In Karnataka, Hassan district is located in the south-western part. It lies between 12 ° 13´ and 13 ° 33´ North latitudes and 75 ° 33´ and 76 ° 38´ East longitudes with a total area of 6814 sq. Km. It has Tumkur district on its east, Chikkamagalore district towards its north. A South Canara district on the west and on the south is the Mysore district. The Hassan district is divided into 8 taluks viz. Alur, Arakalgud, Arasikere, Belur, Channarayapatna, Hassan, Holenarasipura, and Sakaleshpura with 2,574 inhabited villages (fig. 1). The geography is mixed with Malnad or mountainous region to the west and south-west called Bisle Ghat and the Maidan or plains region in the north, south, and east. There are some areas of degraded forest ranges in the central portion of the district. Hassan district is noted for its rich diversity of plant species, apart from wetlands and floodplains serving the habitat requirement of several inhabitant communities. Most of the families of rural areas are having the practice of maintaining their own small backyard home gardens; almost all families of rural areas have such practices.
The study was conducted among local people including traditional healers and practitioners with knowledge of medicinal plants were selected for the collection of ethnomedicinal information. The information was documented through a survey, interview and field work. The information included details about the botanical and common name of the plant prescribed, part of the plant used, mode of preparation (decoction, paste, powder or juice) and medicinal uses. The information was confirmed through discussions with respondents who practiced the use of the documented plants for veterinary purposes. During the survey, all plants were enlisted, photographed and collected 10-14 inch plant specimen and pressed in the field with collection number. The collected plant specimens from the field along with digital photography and field notes for further processing for herbarium and taxonomical identification. Processed plant specimens to dry and poisoned with 5% HgCl2 to mount on herbarium sheets with detailed labelling by following the methods [8-10]. Botanical identification of the species was done with the help of floras [11-13] and also collected plant species were cross-verified with the help of preserved authentic herbarium specimens of Regional Research Center Bangalore, India (RRCBI), Survey of Medicinal Plants Unit, Regional Ayurveda Research Institute for Metabolic Disorder (RARIMD), Jayanagar 1st Block, Bangalore.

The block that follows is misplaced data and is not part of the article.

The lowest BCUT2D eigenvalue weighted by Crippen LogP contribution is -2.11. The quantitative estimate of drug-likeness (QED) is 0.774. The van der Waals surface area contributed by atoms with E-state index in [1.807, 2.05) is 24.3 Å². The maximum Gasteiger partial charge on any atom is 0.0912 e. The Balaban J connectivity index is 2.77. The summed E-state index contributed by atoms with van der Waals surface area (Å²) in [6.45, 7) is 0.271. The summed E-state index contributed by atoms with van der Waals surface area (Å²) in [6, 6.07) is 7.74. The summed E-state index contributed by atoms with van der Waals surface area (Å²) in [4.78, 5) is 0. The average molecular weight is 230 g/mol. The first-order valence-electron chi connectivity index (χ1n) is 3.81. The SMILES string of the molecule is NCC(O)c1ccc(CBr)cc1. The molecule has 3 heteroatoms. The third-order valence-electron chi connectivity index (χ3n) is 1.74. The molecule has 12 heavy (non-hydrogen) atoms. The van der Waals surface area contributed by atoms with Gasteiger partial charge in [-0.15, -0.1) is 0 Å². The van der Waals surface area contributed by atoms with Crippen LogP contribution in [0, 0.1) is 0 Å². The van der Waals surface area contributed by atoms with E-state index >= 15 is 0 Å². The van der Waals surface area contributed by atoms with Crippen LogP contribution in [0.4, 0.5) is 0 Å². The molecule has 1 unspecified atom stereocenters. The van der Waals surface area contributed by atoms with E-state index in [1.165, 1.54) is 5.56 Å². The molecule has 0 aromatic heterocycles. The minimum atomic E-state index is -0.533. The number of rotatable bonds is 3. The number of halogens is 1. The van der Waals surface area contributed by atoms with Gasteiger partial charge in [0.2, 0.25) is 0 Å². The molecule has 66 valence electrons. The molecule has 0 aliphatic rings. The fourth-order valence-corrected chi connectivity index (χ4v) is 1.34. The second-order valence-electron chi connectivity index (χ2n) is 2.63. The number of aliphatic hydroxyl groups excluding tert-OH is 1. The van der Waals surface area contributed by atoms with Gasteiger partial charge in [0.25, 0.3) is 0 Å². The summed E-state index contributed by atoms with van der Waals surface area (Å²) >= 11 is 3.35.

Fig. 1: A detailed study map of the Hassan district
RESULTS AND DISCUSSION
Ethnobotanical uses of 36 plants belonging to 23 families (table 1 and fig. 3) have been documented in the present study for their interesting therapeutic properties in treating various veterinary ailments such as fever, diarrhoea, cough, foot and mouth disease, to expel intestinal worms, stimulate, prevent premature delivery, retention of placenta, leg damage, eye problem, sore throat, paralysis and joint pain. In the present survey, 36% of the reported species are the herb. Other highly reported species are the tree (25%), shrub (22%) and the creeper (16%) (Fig. 2). The common use of herbaceous plants was also reported in other parts of the world  and local people used herbs and trees most commonly as medicine due to the availability in surrounding area . The plant parts used by the local people to treat various ailments were mainly leaves, fruits, and seeds. The most frequently utilized medicinal plant's parts were leaves (55%), followed by root (10%), fruit (7%), whole plants, seeds, and stem (each 5%) bark and bulb (each 2%)(fig. 2). All over the world local communities, utilized for the preparation of herbal medicine using leaves [16-17]. The reason why leaves were used mostly is that they are collected very easily than fruits, flowers and underground parts  and in a scientific point of view leaves are active in photosynthesis and production of secondary metabolites .